The Malaysian Atomic Energy Licensing Board has issued a temporary operating license for Lynas Corporation, a Sydney-based miner and processor of rare earths, near the eastern coastal town of Kuantan.
Lynas says it will begin operations for its delayed $800 million rare earths facility in Kuantan, in October this year. The delay is due to protest by environmental protestors questioning the corporation’s safety credentials and residents’ concerns of radiation. In answer to this, a parliamentary committee has declared the facility to be environmentally safe, two months ago.
According to an article by James Grant in the Financial Times, Malaysia’s Prime Minister Datuk Seri Najib Tun Razak is keen on the project as he sees it as a way of attracting high-technology projects as well as helping to propel the country of 28 million people out of a middle income trap.
“China accounts for more than 90 per cent of rare earths mining and processing, a dominance that has caused concern around the world since it halted supply to Japan in 2010 after a diplomatic dispute. Lynas plans to ship rare earth ore mined in Western Australia – the largest such deposits in the world – to Kuantan, where it will be trucked to a nearby processing plant. Environmentalists last staged protests near the plant in June, angry about the possibility that waste material from the refining process might be disposed of by burying it in land near the plant,” Grant wrote in his article.
A reply by Executive Chairman of Lynas, Nicholas Curtis says that Lynas has no intentions of disposing waste material from the refining process by burying it in the land near the plant.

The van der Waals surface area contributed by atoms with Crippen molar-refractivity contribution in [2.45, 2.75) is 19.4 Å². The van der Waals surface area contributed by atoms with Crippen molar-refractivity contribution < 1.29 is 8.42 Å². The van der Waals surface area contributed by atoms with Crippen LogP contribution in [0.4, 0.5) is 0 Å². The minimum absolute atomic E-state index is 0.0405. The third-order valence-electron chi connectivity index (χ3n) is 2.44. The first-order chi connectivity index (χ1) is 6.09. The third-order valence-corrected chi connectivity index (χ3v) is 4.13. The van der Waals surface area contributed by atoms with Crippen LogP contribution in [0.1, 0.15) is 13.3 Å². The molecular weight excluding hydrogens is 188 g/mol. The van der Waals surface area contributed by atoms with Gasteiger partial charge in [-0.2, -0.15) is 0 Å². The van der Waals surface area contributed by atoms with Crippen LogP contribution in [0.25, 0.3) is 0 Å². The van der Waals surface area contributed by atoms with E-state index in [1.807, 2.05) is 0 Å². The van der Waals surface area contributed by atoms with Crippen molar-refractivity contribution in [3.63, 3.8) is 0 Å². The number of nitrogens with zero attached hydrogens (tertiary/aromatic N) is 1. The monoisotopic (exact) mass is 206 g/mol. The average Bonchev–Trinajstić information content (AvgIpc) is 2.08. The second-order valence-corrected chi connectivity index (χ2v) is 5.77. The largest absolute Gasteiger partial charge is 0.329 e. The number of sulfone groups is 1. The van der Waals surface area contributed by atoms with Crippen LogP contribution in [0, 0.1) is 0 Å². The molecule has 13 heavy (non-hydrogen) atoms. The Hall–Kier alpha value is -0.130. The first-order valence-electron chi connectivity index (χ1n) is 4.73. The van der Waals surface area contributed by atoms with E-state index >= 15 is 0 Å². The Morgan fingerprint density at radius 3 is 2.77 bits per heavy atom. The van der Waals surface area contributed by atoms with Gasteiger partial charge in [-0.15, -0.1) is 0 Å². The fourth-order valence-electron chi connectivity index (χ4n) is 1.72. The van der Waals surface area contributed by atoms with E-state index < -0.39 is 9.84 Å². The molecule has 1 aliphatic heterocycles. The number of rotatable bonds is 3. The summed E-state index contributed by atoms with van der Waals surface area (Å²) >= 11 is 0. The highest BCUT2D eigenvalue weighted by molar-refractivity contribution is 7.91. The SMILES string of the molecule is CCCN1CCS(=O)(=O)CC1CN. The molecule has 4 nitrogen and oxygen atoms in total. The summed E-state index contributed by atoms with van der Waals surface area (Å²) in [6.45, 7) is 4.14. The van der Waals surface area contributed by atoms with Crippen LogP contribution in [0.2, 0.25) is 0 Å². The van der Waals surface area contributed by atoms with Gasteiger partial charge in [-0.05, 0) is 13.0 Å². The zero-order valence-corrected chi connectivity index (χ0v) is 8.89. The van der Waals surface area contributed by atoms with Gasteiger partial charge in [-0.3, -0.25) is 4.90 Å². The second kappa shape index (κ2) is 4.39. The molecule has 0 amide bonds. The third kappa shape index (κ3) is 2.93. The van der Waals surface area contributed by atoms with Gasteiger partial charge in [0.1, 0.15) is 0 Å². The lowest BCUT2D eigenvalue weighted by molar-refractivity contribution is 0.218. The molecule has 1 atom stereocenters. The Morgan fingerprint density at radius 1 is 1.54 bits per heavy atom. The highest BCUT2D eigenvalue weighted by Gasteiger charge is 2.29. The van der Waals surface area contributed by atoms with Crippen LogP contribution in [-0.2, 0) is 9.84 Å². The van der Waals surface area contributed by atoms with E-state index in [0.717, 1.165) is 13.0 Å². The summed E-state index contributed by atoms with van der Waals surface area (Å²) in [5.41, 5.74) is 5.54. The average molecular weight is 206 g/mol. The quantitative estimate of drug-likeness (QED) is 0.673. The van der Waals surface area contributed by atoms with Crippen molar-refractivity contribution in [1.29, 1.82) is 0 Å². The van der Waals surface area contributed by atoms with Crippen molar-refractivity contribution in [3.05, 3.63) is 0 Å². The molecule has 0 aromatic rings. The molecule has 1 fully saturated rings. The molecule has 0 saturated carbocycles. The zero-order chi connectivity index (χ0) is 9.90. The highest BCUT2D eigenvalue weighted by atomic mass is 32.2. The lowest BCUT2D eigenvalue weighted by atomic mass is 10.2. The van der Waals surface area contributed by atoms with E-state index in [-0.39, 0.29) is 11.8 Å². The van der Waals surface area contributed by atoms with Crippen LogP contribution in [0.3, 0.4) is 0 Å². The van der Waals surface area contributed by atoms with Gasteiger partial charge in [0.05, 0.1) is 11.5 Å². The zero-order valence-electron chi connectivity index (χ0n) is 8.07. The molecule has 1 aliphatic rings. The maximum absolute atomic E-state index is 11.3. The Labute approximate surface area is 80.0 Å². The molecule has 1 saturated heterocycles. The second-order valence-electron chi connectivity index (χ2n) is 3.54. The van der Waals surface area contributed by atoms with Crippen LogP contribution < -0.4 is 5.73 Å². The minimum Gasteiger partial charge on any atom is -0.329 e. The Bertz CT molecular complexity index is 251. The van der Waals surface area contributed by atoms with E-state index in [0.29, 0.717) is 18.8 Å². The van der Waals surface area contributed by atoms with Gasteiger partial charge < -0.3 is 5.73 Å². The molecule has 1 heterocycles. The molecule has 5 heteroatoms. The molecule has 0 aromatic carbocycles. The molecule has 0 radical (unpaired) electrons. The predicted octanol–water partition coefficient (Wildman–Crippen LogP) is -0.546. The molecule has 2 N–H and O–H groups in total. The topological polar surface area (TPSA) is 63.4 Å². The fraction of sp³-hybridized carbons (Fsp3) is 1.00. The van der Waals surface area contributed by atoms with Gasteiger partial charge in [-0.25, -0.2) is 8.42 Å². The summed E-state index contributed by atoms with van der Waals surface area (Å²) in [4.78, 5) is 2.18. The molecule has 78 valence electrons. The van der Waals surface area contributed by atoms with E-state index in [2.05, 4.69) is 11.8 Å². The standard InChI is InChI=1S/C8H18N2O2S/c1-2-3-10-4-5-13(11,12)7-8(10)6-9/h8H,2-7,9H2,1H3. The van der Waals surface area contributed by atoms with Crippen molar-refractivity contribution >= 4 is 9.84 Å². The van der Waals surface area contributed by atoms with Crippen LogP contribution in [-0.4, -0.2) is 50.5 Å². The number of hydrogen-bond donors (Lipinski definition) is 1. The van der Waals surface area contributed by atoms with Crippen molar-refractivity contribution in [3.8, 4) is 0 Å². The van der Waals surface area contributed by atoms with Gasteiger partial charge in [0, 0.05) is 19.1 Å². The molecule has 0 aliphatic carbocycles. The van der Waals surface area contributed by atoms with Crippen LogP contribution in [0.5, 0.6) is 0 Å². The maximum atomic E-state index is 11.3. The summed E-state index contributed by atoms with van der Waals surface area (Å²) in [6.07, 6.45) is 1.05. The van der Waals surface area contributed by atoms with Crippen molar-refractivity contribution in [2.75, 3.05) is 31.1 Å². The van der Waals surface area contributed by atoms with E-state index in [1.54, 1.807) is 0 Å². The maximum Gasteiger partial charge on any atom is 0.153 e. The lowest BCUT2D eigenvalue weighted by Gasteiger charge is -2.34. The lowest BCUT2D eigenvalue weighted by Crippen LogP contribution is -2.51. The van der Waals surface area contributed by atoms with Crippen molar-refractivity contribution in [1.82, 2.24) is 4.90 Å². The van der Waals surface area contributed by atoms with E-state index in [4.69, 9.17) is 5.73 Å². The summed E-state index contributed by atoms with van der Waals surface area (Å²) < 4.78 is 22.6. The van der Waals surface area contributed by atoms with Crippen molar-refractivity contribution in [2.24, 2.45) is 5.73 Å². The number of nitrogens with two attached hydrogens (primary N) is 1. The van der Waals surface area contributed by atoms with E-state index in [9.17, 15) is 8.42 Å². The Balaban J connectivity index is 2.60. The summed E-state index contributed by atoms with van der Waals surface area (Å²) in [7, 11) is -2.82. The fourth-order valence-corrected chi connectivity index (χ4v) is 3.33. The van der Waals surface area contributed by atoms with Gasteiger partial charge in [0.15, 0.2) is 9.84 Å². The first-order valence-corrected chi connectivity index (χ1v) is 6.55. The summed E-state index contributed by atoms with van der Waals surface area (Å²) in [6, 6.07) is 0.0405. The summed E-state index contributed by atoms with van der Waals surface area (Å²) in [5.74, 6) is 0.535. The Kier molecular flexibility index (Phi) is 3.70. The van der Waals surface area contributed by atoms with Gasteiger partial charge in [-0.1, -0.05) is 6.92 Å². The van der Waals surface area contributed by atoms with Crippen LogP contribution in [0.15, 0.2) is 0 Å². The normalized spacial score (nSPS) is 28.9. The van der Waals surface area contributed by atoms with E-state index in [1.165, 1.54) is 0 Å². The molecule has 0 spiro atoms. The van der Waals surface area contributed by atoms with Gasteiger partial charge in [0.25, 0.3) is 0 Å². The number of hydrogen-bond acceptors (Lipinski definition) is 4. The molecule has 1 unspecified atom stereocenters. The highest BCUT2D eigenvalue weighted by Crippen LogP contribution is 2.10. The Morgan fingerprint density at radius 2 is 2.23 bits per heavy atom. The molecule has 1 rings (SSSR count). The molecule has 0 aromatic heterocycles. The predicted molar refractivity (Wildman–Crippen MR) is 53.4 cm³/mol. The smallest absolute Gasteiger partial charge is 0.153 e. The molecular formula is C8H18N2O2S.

According to the article by Grant, Nicholas Curtis said “the license provides additional validation of the safety of Lynas’ operations in Malaysia. That supported a previous assessment by the International Atomic Energy Agency, that the Kuantan plant was safe and fully compliant with international standards.”
“Malaysia’s opposition has opposed the Lynas plant and is expected to fight a close election against Mr Najib’s ruling coalition when a poll is called within months,” the article wrote. Curtis replied saying that he didn’t think that a new government will change the Malaysian constitution and the way Malaysia works.
“The news will surprise analysts who thought Lynas would have to wait until after Malaysia’s elections to receive a license. It will also ease the pressure on the company’s balance sheet – Lynas is estimated to be burning cash at the rate of A$10m a month – and prevent changes to the terms of a debt instrument that could have resulted in significant dilution for Lynas shareholders,” Grant wrote.
“I expect Q1 next year to see us in a cash positive position”, even though the company would now have “double the [current] working capital requirement,” said Curtis.
“The announcement came after the stock market in Australia had closed, but in trading on Frankfurt stock exchange shares in the mining company rose almost 50 per cent to 89 cents.”
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